WATCH: Dr. Jeffrey Lieberan, Chairman of Psychiatry at Columbia University’s College of Physicians and Surgeons, discusses the factors that could have contributed to Robin Williams’ apparent suicide.
TORONTO – Actor and comedian Robin Williams was found dead Monday morning at his home in Tiburon, California.
While an investigation into the cause of death is underway, police believe it was suicide by asphyxia.
As Williams entertained the world on stage and screen for more than four decades, he battled addictions in his personal life.
In the late 1970s and early ’80s he was using cocaine but said he gave it up after the death of his friend John Belushi.
He went to rehab in Oregon in 2006 to deal with an alcohol problem.
This past July, Williams sought further treatment for his alcohol problem at the Hazelden Addiction Treatment Center in Minnesota.
His rep, Mara Buxbaum, said in a statement about the star’s death that he had been suffering from severe depression lately.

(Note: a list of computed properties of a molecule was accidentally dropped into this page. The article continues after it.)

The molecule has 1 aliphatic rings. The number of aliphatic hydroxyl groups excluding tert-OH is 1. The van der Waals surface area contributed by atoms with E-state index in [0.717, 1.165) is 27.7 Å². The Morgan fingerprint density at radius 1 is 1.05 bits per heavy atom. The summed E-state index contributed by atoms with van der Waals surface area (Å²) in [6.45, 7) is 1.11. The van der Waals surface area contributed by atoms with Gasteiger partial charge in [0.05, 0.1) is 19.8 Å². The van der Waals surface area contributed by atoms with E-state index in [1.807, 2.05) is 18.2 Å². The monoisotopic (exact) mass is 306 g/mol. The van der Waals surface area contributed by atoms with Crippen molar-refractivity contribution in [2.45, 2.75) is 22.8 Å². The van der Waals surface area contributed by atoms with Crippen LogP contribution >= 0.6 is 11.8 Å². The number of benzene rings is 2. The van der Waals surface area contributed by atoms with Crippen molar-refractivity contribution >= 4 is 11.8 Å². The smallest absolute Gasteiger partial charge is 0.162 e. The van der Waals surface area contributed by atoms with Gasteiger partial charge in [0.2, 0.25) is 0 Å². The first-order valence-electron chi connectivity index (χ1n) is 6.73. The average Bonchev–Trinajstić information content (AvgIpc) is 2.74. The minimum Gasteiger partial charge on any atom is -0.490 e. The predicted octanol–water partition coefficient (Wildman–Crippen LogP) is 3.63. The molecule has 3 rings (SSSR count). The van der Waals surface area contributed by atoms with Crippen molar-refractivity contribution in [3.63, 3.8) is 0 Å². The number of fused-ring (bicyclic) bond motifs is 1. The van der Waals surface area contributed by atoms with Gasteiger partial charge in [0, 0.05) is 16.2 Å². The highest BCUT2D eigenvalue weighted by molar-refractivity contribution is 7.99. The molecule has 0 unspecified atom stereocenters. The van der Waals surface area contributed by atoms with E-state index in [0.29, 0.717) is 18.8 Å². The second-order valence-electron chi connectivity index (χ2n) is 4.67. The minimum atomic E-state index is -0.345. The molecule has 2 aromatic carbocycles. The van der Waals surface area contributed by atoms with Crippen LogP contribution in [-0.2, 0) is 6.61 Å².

News of Williams’ death quickly lit up social media sites, such as Twitter.
At first people brushed it off as a hoax. Then, after it was verified, messages from celebrities, friends and fans mourning the star rose to the top.
But once it sunk in that Williams — considered by many to be a comic genius — possibly killed himself, a serious message took over.
Soon, the hashtag #SuicidePrevention began trending and an open dialogue on mental illness came out of Williams’ death.
Mental health advocates say that the lack of public discussion about causes and prevention is leaving those at risk for suicide in the dark.
Tim Wall, executive director of the Canadian Association for Suicide Prevention, told The Canadian Press in a 2011 article that talking about suicide with someone directly lowers the risk of suicide.
“It’s only by talking about it in an informed way that we can prevent suicides. We need to have those conversations,” Wall said.
According to the Canadian Mental Health Association, suicide accounts for 16 per cent of deaths in Canada for those between the ages of 16 and 44.
“People need to understand that it can happen to anybody, any time. Nobody’s immune to it and we need to talk about it if we’re going to do something about it,” Scott Chisholm, founder of the Collateral Damage Project told The Canadian Press in the same 2011 article.
If you or someone you know is in crisis and needs help, visit suicideprevention.ca for a list of resources.
In case of an emergency, please call 911.
-With files from John Kennedy and The Canadian Press
© 2014 Shaw Media